- Declaration on the Participation of Women in Promoting International Peace and Cooperation
- Manila Declaration on the Peaceful Settlement of International Disputes
- World Charter for Nature
- Convention against Torture and Other Cruel, Inhuman or Degrading Treatment or Punishment
- Declaration on the Right of Peoples to Peace
- Safeguards guaranteeing protection of the rights of those facing the death penalty
- Basic Principles on the Independence of the Judiciary
- Declaration of Basic Principles of Justice for Victims of Crime and Abuse of Power
- Declaration on the Human Rights of Individuals Who are not Nationals of the Country in which They Live
- United Nations Standard Minimum Rules for the Administration of Juvenile Justice
- Vienna Convention for the Protection of the Ozone Layer
- Inter-American Convention to Prevent and Punish Torture
- Declaration on Social and Legal Principles relating to the Protection and Welfare of Children
- Declaration on the Right to Development
- Declaration on the Enhancement of the Effectiveness of the Principle of Refraining from the Threat or Use of Force in International Relations
- Additional Protocol to the American Convention on Human Rights in the Area of Economic, Social and Cultural Rights (Protocol of San Salvador)
- Body of Principles for the Protection of All Persons under Any Form of Detention or Imprisonment
- Convention concerning Employment Promotion and Protection against Unemployment
- Declaration on the Prevention and Removal of Disputes and Situations Which May Threaten International Peace and Security
- Community Charter of Fundamental Social Rights of Workers
- Convention concerning Indigenous and Tribal Peoples in Independent Countries
- Convention on the Rights of the Child
- Principles on the Effective Prevention and Investigation of Extra-legal, Arbitrary and Summary Executions
- Basic Principles on the Use of Force and Firearms by Law Enforcement Officials
- UN Basic Principles on the Role of Lawyers
- United Nations Guidelines for the Prevention of Juvenile Delinquency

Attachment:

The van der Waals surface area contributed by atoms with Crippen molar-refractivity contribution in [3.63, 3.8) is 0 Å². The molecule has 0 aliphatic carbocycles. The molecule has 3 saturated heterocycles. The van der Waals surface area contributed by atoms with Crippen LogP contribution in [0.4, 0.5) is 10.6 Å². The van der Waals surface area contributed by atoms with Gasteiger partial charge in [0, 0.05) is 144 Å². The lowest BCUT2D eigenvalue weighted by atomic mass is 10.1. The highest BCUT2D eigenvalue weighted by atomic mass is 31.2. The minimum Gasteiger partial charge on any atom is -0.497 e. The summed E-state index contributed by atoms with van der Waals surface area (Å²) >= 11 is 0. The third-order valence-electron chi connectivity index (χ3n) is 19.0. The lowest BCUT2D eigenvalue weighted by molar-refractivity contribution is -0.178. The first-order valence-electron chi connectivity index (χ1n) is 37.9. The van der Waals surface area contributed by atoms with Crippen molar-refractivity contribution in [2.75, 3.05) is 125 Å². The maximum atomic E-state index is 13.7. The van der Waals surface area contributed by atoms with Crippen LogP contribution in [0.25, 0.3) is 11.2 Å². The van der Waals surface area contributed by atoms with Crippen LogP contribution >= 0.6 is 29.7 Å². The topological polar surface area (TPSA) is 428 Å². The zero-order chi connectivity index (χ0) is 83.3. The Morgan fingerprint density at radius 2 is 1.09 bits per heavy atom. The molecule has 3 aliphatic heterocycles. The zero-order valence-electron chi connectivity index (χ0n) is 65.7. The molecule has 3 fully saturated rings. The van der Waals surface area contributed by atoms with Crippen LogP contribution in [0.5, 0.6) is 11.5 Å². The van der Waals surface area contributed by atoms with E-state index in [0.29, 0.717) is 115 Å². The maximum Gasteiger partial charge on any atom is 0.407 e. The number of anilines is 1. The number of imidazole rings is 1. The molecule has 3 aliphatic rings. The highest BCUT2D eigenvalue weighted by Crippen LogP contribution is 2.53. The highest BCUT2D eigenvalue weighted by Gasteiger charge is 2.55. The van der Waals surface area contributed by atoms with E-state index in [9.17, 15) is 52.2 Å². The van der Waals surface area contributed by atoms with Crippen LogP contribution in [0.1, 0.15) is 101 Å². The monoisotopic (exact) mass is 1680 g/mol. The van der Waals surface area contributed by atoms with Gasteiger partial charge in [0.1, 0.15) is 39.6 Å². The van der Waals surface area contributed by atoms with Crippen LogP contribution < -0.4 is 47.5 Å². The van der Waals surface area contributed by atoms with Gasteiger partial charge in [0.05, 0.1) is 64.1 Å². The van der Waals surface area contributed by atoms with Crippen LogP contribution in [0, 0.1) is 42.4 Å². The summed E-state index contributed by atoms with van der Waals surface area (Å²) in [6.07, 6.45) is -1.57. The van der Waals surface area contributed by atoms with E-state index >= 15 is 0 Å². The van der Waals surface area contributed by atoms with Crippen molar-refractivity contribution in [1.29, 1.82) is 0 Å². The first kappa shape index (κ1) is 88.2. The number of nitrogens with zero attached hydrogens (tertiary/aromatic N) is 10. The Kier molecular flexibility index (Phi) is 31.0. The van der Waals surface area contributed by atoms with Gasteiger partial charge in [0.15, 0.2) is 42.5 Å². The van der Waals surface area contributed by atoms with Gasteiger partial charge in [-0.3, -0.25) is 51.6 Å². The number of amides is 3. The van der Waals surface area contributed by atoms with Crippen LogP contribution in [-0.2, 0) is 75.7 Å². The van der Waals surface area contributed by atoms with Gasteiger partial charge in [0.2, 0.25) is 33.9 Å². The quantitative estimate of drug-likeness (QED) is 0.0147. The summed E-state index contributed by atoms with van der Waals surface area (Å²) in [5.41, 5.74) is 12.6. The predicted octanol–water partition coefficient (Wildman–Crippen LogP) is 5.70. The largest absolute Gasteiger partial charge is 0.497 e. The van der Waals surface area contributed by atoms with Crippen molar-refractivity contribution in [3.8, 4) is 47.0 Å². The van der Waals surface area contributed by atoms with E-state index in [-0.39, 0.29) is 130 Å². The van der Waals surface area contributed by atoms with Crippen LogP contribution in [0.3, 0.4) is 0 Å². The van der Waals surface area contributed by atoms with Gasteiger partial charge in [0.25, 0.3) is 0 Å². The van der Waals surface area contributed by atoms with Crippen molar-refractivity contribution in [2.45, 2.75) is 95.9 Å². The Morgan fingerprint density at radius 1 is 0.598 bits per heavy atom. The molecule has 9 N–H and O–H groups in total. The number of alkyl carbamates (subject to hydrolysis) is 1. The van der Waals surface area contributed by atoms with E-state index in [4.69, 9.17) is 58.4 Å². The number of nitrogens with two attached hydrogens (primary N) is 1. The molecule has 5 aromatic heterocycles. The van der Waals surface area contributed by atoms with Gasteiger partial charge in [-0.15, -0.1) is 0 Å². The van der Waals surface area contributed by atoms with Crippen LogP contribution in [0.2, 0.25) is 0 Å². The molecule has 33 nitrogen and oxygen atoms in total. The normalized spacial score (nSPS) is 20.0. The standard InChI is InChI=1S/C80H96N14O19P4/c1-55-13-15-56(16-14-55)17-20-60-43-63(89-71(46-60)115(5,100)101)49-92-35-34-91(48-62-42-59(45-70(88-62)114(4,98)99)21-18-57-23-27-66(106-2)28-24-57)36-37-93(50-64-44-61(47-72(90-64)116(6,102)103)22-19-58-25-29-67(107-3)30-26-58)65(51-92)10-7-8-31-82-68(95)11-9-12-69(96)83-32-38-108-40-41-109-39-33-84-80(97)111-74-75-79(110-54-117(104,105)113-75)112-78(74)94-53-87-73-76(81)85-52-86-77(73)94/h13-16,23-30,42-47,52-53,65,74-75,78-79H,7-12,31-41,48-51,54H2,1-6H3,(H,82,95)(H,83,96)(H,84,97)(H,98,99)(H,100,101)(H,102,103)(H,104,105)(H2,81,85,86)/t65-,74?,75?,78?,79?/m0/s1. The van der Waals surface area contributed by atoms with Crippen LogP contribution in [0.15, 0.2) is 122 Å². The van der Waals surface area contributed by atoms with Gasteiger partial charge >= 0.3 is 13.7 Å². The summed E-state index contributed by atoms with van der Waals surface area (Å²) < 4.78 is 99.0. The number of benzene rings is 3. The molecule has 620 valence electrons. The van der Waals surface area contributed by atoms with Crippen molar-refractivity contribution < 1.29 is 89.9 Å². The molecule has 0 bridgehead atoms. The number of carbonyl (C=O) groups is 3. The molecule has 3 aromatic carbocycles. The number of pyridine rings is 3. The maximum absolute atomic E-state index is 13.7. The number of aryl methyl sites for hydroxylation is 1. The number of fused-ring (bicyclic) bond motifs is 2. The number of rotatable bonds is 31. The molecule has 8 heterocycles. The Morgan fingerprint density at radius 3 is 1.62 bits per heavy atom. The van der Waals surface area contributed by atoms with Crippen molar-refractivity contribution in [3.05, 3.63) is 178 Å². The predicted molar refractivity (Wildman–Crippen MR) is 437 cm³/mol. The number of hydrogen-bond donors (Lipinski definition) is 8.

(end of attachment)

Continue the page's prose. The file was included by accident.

- World Declaration on Education for All
- Basic Principles for the Treatment of Prisoners
- International Convention on the Protection of the Rights of All Migrant Workers and Members of Their Families
- United Nations Rules for the Protection of Juveniles Deprived of their Liberty
- United Nations Standard Minimum Rules for Non-custodial Measures
- Declaration on Fact-finding by the United Nations in the Field of the Maintenance of International Peace and Security
- UN Resolution on protection of persons with mental illness
- Convention on Biological diversity
- Declaration on the Protection of All Persons from Enforced Disappearance
- Declaration on the Rights of Persons Belonging to National or Ethnic, Religious and Linguistic Minorities
- The United Nations Framework Convention on Climate Change
- United Nations Conference on Environment & Development
- CONVENTION ON PROTECTION OF CHILDREN AND CO-OPERATION IN RESPECT OF INTERCOUNTRY ADOPTION
- Declaration on the Elimination of Violence against Women
- National institutions for the promotion and protection of human rights
- Declaration on the Enhancement of Cooperation between the United Nations and Regional Arrangements or Agencies in the Maintenance on international peace
- Inter-American Convention on the Prevention, Punishment and. Eradication of Violence against Women
- Standard Rules on the Equalization of Opportunities for Persons with Disabilities
- United Nations Conventions to Combat Desertification
- Declaration and Integrated Framework of Action on Education for Peace, Human Rights and Democracy
- Declaration of Principles on Tolerance